Concordia University. “How the performing arts can set the stage for more developed brain pathways.” ScienceDaily.

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Did you know...?

Instruments that use Rosin

Stop and Smell the Rosin

Anyone playing a bowed instrument needs to know at least a little about rosin, which is critical for creating an even tone with a bow. Young students need not know about how rosin is made from pine sap (for the curious, Strings magazine gets to the bottom of that sticky story here), but learning how to use it correctly will affect your playing. Your teacher can help. And meanwhile here are a few rosin-related facts:

  • Rosin makes the hairs on the bow sticky enough to grip the string, thereby producing a good tone
  • Apply an even coat when you first cover a bow with rosin. Too much will create a mess, and too little won’t produce enough grip on the strings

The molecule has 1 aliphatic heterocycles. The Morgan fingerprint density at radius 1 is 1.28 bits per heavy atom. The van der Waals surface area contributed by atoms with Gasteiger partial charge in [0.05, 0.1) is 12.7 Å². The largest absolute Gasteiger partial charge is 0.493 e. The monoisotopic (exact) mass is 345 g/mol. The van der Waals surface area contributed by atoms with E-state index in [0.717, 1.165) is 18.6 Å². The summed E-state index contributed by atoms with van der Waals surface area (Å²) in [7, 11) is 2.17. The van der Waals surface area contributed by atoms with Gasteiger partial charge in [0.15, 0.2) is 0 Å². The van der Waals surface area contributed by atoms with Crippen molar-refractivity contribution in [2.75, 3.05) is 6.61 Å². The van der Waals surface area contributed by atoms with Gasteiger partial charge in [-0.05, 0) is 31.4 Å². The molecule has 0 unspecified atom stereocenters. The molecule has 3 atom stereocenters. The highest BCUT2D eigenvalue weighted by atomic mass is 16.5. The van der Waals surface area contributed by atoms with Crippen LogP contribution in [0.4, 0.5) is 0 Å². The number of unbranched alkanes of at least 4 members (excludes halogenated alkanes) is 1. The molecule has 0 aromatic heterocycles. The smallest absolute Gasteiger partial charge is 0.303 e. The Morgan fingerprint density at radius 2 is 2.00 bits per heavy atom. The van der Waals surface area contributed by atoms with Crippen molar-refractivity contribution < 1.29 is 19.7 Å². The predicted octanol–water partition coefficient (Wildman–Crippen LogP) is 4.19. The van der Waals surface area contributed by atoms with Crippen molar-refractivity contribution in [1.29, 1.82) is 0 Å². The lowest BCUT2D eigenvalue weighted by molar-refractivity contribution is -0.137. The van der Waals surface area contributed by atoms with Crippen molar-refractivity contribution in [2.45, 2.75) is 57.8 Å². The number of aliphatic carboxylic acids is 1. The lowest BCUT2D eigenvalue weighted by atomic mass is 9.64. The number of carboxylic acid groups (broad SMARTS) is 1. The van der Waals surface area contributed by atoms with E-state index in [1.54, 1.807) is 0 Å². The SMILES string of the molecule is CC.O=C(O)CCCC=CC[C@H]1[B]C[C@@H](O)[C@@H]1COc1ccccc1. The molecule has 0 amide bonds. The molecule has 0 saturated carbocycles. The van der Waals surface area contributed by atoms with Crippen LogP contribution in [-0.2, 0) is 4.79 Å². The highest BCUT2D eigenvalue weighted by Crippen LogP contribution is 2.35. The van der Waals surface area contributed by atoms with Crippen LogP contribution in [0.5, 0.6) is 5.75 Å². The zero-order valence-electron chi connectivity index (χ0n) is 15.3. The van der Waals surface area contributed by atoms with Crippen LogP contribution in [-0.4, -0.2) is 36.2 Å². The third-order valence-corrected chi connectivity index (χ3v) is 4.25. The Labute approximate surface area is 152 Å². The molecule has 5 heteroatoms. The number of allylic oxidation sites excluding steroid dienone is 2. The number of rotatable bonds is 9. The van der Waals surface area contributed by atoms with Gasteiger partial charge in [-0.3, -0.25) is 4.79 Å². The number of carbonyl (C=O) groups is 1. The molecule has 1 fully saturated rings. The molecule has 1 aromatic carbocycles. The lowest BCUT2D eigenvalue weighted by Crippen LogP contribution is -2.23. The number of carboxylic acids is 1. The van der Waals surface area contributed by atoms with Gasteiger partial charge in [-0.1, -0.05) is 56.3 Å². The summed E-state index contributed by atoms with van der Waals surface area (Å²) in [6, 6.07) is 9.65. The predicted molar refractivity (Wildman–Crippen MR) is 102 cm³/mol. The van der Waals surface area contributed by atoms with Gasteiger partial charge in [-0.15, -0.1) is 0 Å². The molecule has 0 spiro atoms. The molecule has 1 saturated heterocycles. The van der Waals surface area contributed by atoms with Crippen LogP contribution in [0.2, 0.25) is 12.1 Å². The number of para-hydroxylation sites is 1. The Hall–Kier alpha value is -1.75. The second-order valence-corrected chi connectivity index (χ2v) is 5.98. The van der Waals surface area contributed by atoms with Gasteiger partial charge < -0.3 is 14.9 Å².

• The surface of a new cake of rosin is polished and needs to be scored or scratched before you can use it. Sandpaper will do the trick

Upcoming Area Performances

Brandeis-Wellesley Orchestra, Sunday, November 20, 3:00 pm, under the direction of Conductor Neal Hampton

♪ The Brandeis-Wellesley Orchestra (BWO) comprises students, faculty, staff and associates of Brandeis University and Wellesley College. For more information>>

Chiara String Quartet, Sunday, November 27, 2016 at 3:00 pm at the Concord Academy Performing Arts Center preceded at 2 pm by a pre-concert lecture given by musicologist Steven Ledbetter. “Grammy-nominated Chiara String Quartet plays by the heart.”

♪ Artists include violinists Rebecca Fischer and Hyeyung Julie Yoon, Jonah Sirota on viola and Gregory Beaver on cello. For more information>> 

James and the Giant Peach JR the Musical, November 18-19 at the Arlington Children's Theatre. For more information>>

Tufts Music Event - Family and Children's Concert Series: Peter and the Wolf and Other Animals, Saturday, November 12, 1:00 - 2:00 pm

Distler Performance Hall, Granoff Music Center - Meet the instruments and see if you can recognize the animals! There'll be donkeys, chickens, horses, cows, a duck, a bird, and a cat. Oh yes, also a teddy bear and a very hungry wolf at Solar Winds presentation of Prokofiev’s "Peter and the Wolf." Free and no tickets required. For more information>>